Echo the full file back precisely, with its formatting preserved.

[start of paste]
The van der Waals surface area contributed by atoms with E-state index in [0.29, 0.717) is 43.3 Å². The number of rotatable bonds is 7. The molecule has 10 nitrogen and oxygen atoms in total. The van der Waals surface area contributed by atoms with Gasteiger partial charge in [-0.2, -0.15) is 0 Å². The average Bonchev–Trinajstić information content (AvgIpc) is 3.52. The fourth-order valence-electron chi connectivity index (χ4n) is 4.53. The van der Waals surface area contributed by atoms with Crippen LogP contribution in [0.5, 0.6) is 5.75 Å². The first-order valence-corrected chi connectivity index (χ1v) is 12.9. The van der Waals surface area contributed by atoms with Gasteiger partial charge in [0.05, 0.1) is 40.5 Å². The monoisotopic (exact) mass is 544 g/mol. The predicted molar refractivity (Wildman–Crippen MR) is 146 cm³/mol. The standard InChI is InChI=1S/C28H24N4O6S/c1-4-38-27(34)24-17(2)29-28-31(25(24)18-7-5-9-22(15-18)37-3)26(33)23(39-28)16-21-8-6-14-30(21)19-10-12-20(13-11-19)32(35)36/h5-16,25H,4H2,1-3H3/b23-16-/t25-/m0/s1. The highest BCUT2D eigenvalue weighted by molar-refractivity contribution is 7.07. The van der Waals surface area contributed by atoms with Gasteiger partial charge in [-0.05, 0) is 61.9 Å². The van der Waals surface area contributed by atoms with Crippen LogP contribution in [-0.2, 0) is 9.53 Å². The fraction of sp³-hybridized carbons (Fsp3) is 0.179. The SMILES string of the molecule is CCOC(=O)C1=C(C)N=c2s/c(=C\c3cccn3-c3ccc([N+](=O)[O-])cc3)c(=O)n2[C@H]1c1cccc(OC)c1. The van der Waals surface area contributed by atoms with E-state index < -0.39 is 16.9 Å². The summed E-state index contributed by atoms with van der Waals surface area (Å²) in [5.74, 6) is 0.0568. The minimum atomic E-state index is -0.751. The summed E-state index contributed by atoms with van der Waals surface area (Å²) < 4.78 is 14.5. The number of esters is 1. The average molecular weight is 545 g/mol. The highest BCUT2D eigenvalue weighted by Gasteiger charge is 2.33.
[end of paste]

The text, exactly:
The van der Waals surface area contributed by atoms with E-state index in [0.29, 0.717) is 43.3 Å². The number of rotatable bonds is 7. The molecule has 10 nitrogen and oxygen atoms in total. The van der Waals surface area contributed by atoms with Gasteiger partial charge in [-0.2, -0.15) is 0 Å². The average Bonchev–Trinajstić information content (AvgIpc) is 3.52. The fourth-order valence-electron chi connectivity index (χ4n) is 4.53. The van der Waals surface area contributed by atoms with Crippen LogP contribution in [0.5, 0.6) is 5.75 Å². The first-order valence-corrected chi connectivity index (χ1v) is 12.9. The van der Waals surface area contributed by atoms with Gasteiger partial charge in [0.05, 0.1) is 40.5 Å². The monoisotopic (exact) mass is 544 g/mol. The predicted molar refractivity (Wildman–Crippen MR) is 146 cm³/mol. The standard InChI is InChI=1S/C28H24N4O6S/c1-4-38-27(34)24-17(2)29-28-31(25(24)18-7-5-9-22(15-18)37-3)26(33)23(39-28)16-21-8-6-14-30(21)19-10-12-20(13-11-19)32(35)36/h5-16,25H,4H2,1-3H3/b23-16-/t25-/m0/s1. The highest BCUT2D eigenvalue weighted by molar-refractivity contribution is 7.07. The van der Waals surface area contributed by atoms with Gasteiger partial charge in [-0.05, 0) is 61.9 Å². The van der Waals surface area contributed by atoms with Crippen LogP contribution in [-0.2, 0) is 9.53 Å². The fraction of sp³-hybridized carbons (Fsp3) is 0.179. The SMILES string of the molecule is CCOC(=O)C1=C(C)N=c2s/c(=C\c3cccn3-c3ccc([N+](=O)[O-])cc3)c(=O)n2[C@H]1c1cccc(OC)c1. The van der Waals surface area contributed by atoms with E-state index < -0.39 is 16.9 Å². The summed E-state index contributed by atoms with van der Waals surface area (Å²) in [5.74, 6) is 0.0568. The minimum atomic E-state index is -0.751. The summed E-state index contributed by atoms with van der Waals surface area (Å²) < 4.78 is 14.5. The number of esters is 1. The average molecular weight is 545 g/mol. The highest BCUT2D eigenvalue weighted by Gasteiger charge is 2.33.